Thomas D'Alesandro III

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Thomas D'Alesandro III
43rd Mayor of Baltimore
In office
December 1967 – December 1971
Preceded byTheodore McKeldin
Succeeded byWilliam Donald Schaefer
Personal details
Thomas Ludwig John D'Alesandro III

(1929-07-24)July 24, 1929
Baltimore, Maryland, U.S.
DiedOctober 20, 2019(2019-10-20) (aged 90)
Baltimore, Maryland, U.S.
Political partyDemocratic
Margie Piracci
(m. 1952)
Parent(s)Thomas D'Alesandro Jr.
Annunciata Lombardi
RelativesNancy Pelosi (sister)
EducationLoyola University Maryland (BA)
University of Maryland, Baltimore (LLB)
Military service
Allegiance United States
Branch/service United States Army
Years of service1952–1955

Thomas Ludwig John D'Alesandro III (July 24, 1929 – October 20, 2019) was an American attorney and politician who served as the 43rd mayor of Baltimore from 1967 to 1971.[1] He was the eldest brother of Speaker of the U.S. House of Representatives Nancy Pelosi,[2] and a son of former Baltimore mayor Thomas D'Alesandro Jr., who served from 1947 to 1959.[1] The Baltimore riot of 1968 occurred during his tenure as mayor.[3]

Early life

D'Alesandro was born in Baltimore, to Annunciata (née Lombardi) and Thomas J. D'Alesandro Jr.[3] He was the oldest of six children, of whom his youngest sister Nancy Pelosi would become the first female Speaker of the United States House of Representatives.[3] He attended Loyola College in Baltimore and studied law at the University of Maryland School of Law.[1][4]

In 1952, he married Margaret "Margie" Piracci at the Baltimore Basilica; more than 5,000 people attended the wedding.[5] He served in the United States Army from 1952 to 1955.[3]

Political career

After military service, D'Alesandro entered into politics, becoming president of the Baltimore City Council in 1963.[1] As City Council president, he worked with Mayor Theodore McKeldin, a liberal Republican, to eliminate racial barriers in employment, education and other areas.[6]

Mayor of Baltimore

D'Alesandro ran for mayor in 1967 as a Democrat and easily defeated Republican challenger Arthur W. Sherwood, winning all 555 of the city's precincts.[7][8]

As Baltimore's 43rd mayor, he opened new schools, built a new police headquarters and pushed for open housing.[6] D'Alesandro got Baltimoreans to approve an $80 million bond issue to build schools.[6] He devised summer recreation programs for the city's youth, such as mobile pools and day camps, and also laid legislative groundwork for the Inner Harbor development.[6]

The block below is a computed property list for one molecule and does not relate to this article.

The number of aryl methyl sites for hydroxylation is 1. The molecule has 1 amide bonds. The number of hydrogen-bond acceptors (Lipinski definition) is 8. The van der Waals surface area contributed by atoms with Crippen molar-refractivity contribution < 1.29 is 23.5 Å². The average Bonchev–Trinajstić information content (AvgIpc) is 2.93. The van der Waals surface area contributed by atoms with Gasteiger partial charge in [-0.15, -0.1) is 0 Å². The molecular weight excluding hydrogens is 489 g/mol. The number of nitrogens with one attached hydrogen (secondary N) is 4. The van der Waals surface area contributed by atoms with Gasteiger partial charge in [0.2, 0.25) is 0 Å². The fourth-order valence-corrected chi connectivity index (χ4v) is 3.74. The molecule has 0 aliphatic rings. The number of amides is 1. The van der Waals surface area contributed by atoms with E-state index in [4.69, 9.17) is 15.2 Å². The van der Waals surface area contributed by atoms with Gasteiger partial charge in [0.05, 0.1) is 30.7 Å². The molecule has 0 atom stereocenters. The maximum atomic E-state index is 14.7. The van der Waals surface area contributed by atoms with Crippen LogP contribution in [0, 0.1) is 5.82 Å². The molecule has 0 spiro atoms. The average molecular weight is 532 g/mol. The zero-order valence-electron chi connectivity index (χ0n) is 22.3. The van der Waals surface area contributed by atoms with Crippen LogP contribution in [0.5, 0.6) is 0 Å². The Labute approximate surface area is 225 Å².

D'Alesandro's one term as mayor was dominated by civil unrest and budgetary troubles.[1] In 1968, D'Alesandro ordered the relocation of the East-West Expressway, unstarted since 1941, to be rerouted through the Western Cemetery, then cancelled the project.[9] He later implemented a HUD program to finance 475 of the vacant homes abandoned after they were previously condemned to create "homes for the poor".[10] The homes were demolished in 1974, with The Rouse Company creditors abandoning the project.[10][11]

Just four months after D'Alesandro's inauguration, the Baltimore riot of 1968 erupted after the assassination of Martin Luther King Jr., and Maryland Governor Spiro Agnew called National Guard troops in to control the situation.[12]

D'Alesandro, who took office vowing to "root out every cause or vestige of discrimination", remained proud throughout his life of his progressive record on civil rights.[13][14] As mayor, he appointed multiple African-Americans to his administration, some of them, such as George Russell Jr., the city solicitor and member of the Board of Estimates, the first African Americans to hold those positions.[6]

In 1971, D'Alesandro stepped down as mayor and retired from politics and went into private law practice.[4][3] Years later, D'Alesandro insisted that the riots were not the reason that he walked away from politics.[7] He said that the reason was simply that he had five children and his mayoral salary was not sufficient for him to support his family.[7]